Why haven't we discovered signs of life beyond Earth? As Carl Sagan said, the absence of evidence is not evidence of absence. This thought is well known in other fields of research. Astrophysicists, for example, spent decades studying and searching for black holes before accumulating today’s compelling evidence that they exist. The same can be said for the search for room-temperature superconductors, proton decay, violations of special relativity, or for that matter the Higgs boson. Much of the most important and exciting research in astronomy and physics is concerned exactly with the study of objects or phenomena whose existence has not been demonstrated.
We should be careful if we ever happen upon extraterrestrial life, Hawking warns. Alien life may not have DNA like ours: "Watch out if you would meet an alien. You could be infected with a disease with which you have no resistance."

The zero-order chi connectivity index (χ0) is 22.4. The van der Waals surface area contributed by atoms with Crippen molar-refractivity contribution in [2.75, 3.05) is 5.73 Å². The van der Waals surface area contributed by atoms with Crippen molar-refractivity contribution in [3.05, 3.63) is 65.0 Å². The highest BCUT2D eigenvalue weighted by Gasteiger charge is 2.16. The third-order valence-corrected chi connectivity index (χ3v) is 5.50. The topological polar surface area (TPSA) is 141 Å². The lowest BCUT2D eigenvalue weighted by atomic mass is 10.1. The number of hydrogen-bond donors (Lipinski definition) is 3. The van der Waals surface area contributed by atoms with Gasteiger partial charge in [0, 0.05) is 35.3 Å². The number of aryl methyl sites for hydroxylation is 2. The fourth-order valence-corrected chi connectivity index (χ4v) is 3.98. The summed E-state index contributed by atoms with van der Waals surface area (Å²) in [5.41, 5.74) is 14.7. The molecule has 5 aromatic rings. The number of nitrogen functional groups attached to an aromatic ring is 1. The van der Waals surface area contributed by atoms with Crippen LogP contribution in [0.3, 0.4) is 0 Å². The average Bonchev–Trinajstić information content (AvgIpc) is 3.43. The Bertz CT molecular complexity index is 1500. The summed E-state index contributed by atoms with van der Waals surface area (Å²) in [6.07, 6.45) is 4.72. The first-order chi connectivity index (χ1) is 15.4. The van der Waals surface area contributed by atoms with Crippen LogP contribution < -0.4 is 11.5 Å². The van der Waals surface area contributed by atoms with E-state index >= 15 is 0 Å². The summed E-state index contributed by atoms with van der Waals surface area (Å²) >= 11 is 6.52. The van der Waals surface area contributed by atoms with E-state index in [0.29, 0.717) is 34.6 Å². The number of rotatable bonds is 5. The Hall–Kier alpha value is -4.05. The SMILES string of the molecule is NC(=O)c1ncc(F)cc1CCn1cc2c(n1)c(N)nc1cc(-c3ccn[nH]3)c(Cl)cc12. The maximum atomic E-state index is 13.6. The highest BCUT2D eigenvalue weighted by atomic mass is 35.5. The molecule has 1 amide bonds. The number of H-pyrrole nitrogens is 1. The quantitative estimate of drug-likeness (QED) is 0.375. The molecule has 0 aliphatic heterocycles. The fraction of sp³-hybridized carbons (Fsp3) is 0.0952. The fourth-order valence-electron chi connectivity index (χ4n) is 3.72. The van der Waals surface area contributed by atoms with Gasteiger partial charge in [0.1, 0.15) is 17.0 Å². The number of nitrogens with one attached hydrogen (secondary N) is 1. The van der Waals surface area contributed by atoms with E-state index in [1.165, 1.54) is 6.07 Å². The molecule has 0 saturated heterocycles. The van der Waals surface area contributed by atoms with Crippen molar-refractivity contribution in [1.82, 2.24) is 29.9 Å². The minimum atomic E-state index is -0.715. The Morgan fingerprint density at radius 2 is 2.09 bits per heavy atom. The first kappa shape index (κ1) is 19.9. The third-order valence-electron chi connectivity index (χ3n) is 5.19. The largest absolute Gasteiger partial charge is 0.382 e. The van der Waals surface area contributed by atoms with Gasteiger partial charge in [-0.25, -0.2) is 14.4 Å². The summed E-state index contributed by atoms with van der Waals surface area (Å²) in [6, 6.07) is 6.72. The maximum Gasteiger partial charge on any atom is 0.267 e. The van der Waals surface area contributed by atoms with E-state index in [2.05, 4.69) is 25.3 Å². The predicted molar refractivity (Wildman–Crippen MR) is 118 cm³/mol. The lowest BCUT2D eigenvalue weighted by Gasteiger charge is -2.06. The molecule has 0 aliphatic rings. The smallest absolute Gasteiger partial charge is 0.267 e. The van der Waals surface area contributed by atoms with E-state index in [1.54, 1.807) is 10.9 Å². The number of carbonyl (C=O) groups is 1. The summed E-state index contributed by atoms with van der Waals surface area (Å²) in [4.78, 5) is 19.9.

Recently, scientists are content to define life using the "chemical Darwinian definition" that involves "self-sustaining chemical systems that undergo evolution at the molecular level."
There are in fact a number of genetic-studies which purport to demonstrate that the common ancestors for Earthly life forms may have first began to form billions of year before the Earth was created. It has been speculated the first steps toward actual life may have begun with self-replicating riboorganisms whose descendants fell to Earth and other planets through mechanisms of panspermia, triggering the RNA world and then life as we know it. Life on some planets may be like life on Earth. Life on other worlds may have a completely different chemistry, and may not even possess a genetic code.